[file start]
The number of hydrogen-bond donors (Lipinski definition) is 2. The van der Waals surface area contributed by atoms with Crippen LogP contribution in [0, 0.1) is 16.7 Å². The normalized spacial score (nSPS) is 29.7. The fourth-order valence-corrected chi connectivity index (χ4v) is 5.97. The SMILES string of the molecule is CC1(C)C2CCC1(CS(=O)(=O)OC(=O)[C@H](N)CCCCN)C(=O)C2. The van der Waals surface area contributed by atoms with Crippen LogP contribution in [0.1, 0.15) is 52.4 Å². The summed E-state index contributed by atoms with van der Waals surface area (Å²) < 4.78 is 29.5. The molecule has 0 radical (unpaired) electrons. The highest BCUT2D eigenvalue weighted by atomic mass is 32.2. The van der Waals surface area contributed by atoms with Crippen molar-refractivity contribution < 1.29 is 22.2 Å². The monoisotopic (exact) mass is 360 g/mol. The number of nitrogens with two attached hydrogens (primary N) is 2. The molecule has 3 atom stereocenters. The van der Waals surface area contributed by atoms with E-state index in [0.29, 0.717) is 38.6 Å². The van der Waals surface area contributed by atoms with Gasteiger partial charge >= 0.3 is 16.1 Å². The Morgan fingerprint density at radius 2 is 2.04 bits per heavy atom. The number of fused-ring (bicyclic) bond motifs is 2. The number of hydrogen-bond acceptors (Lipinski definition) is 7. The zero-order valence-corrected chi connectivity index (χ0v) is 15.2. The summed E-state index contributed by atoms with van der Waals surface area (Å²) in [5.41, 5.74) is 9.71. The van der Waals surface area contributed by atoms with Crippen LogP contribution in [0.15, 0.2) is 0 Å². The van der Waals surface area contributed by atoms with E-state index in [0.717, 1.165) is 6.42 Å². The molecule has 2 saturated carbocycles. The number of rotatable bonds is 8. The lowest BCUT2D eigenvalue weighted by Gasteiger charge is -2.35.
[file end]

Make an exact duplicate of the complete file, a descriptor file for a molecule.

The number of hydrogen-bond donors (Lipinski definition) is 2. The van der Waals surface area contributed by atoms with Crippen LogP contribution in [0, 0.1) is 16.7 Å². The normalized spacial score (nSPS) is 29.7. The fourth-order valence-corrected chi connectivity index (χ4v) is 5.97. The SMILES string of the molecule is CC1(C)C2CCC1(CS(=O)(=O)OC(=O)[C@H](N)CCCCN)C(=O)C2. The van der Waals surface area contributed by atoms with Crippen LogP contribution in [0.1, 0.15) is 52.4 Å². The summed E-state index contributed by atoms with van der Waals surface area (Å²) < 4.78 is 29.5. The molecule has 0 radical (unpaired) electrons. The highest BCUT2D eigenvalue weighted by atomic mass is 32.2. The van der Waals surface area contributed by atoms with Crippen molar-refractivity contribution < 1.29 is 22.2 Å². The monoisotopic (exact) mass is 360 g/mol. The number of nitrogens with two attached hydrogens (primary N) is 2. The molecule has 3 atom stereocenters. The van der Waals surface area contributed by atoms with E-state index in [0.29, 0.717) is 38.6 Å². The van der Waals surface area contributed by atoms with Gasteiger partial charge >= 0.3 is 16.1 Å². The Morgan fingerprint density at radius 2 is 2.04 bits per heavy atom. The number of fused-ring (bicyclic) bond motifs is 2. The number of hydrogen-bond acceptors (Lipinski definition) is 7. The zero-order valence-corrected chi connectivity index (χ0v) is 15.2. The summed E-state index contributed by atoms with van der Waals surface area (Å²) in [5.41, 5.74) is 9.71. The van der Waals surface area contributed by atoms with Crippen LogP contribution in [0.15, 0.2) is 0 Å². The van der Waals surface area contributed by atoms with E-state index in [0.717, 1.165) is 6.42 Å². The molecule has 2 saturated carbocycles. The number of rotatable bonds is 8. The lowest BCUT2D eigenvalue weighted by Gasteiger charge is -2.35.